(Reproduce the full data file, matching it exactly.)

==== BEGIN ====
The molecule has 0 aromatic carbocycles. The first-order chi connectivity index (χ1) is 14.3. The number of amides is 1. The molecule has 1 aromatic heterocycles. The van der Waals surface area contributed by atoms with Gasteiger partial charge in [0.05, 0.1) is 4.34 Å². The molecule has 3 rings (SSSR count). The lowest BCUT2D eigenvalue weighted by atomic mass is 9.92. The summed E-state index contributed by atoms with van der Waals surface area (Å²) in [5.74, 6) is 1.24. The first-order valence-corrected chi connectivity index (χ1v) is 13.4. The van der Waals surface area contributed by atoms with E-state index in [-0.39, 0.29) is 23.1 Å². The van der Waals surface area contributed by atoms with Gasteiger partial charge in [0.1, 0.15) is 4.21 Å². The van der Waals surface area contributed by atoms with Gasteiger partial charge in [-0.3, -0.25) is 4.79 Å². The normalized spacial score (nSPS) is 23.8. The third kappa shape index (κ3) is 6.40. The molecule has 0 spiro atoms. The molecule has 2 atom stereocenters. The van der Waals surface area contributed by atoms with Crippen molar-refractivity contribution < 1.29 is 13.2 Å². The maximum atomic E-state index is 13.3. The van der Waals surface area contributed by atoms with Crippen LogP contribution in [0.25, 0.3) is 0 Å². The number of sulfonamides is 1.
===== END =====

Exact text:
The molecule has 0 aromatic carbocycles. The first-order chi connectivity index (χ1) is 14.3. The number of amides is 1. The molecule has 1 aromatic heterocycles. The van der Waals surface area contributed by atoms with Gasteiger partial charge in [0.05, 0.1) is 4.34 Å². The molecule has 3 rings (SSSR count). The lowest BCUT2D eigenvalue weighted by atomic mass is 9.92. The summed E-state index contributed by atoms with van der Waals surface area (Å²) in [5.74, 6) is 1.24. The first-order valence-corrected chi connectivity index (χ1v) is 13.4. The van der Waals surface area contributed by atoms with E-state index in [-0.39, 0.29) is 23.1 Å². The van der Waals surface area contributed by atoms with Gasteiger partial charge in [0.1, 0.15) is 4.21 Å². The van der Waals surface area contributed by atoms with Gasteiger partial charge in [-0.3, -0.25) is 4.79 Å². The normalized spacial score (nSPS) is 23.8. The third kappa shape index (κ3) is 6.40. The molecule has 0 spiro atoms. The molecule has 2 atom stereocenters. The van der Waals surface area contributed by atoms with Crippen molar-refractivity contribution < 1.29 is 13.2 Å². The maximum atomic E-state index is 13.3. The van der Waals surface area contributed by atoms with Crippen LogP contribution in [0.25, 0.3) is 0 Å². The number of sulfonamides is 1.